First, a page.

I was intrigued at the very elaborate scheme that the publisher of Harry Potter, Scholastic Corp. is using to distribute that last book in this series. Retailers can only sell the books at midnight, July 20. The books will arrive by Fedex just before the sale time. Fedex has an elaborate logistic in place to make sure this happens and those individuals who pre ordered the book will receive them July 21 and not before. In spite of this, early copies have been sent out, they have appeared for sale on ebay and can be read on the internet. Amazon has received 1.6 million pre orders while Barnes and Noble has 1.3 million. I'm glad kids all over the world are reading.
It is, to my memory, an English tradition to produce writers of children's fiction like JK Rowling. Somehow they have it in their genes to be able to write for children. I remember my own favorite English children's writer, Enid Blyton. I remember her and her books very fondly. When I was growing up, I devoured them, starting with the Noddy books when I was very young and graduating to the Famous Five as I grew older. Of course we must not forget the Secret Seven and Mallory Towers, America has her Nancy Drew, till today I'm unfamiliar with American literature. Growing up in a British colony, I was raised on English literature.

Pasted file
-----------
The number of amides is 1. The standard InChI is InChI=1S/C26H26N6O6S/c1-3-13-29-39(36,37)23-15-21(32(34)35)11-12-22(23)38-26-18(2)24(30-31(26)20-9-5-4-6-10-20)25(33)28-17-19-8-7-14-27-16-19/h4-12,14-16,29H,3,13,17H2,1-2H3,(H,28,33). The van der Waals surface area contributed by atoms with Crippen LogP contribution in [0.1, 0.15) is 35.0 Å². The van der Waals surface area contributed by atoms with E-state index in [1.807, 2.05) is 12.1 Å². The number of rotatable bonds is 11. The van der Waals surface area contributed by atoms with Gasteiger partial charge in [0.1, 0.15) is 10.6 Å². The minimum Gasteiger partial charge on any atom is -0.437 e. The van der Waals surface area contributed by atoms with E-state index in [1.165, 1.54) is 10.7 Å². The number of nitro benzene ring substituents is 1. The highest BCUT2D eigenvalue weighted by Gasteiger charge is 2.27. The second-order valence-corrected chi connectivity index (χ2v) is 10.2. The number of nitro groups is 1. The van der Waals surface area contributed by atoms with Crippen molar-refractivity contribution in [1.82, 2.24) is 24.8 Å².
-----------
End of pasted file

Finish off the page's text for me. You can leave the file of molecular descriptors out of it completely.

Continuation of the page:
Recently I tried to obtain a few of these books of my childhood for my American nieces. I want to inculcate in them an appreciation of English writers. One of them liked the Mallory Towers' series but I can't get the complete series, I'm missing one in the series. They're out of print and I can't find it on Alibris.com either. We have scoured the bookstores in London but to no avail. They don't stock Enid Blyton's books anymore, the young clerk has never heard of Enid Blyton, the older clerk knew what I was asking for. I want my nieces to read good and wholesome books. The fact is, to my utter dismay, this 13 year old discovered Michela Kinsella's 'Shopaholic' series and fell in love with it and throughout our trip to London, Amsterdam and Brussels last year, she had her nose in one of the 'Shopaholic' books the whole time.
Of course, I've always enjoyed Jane Austen, the Bronte sisters, EM Forster, Charles Dickens, Dodie Smith, CS Lewis and Tolkien. I must give Tolkien a lot of credit for his portrayal of a very strong woman in 'The Lord of the Rings'. I hate books and movies that portray women as weak, fickle and stupid. I don't watch 'I love Lucy'.
While I did read (and enjoyed) the 'Shopaholic' series with this 13 year old on our trip to Europe, I was more impressed with the author, Michela Kinsella. She quit her job as a banker to write- and very successfully too.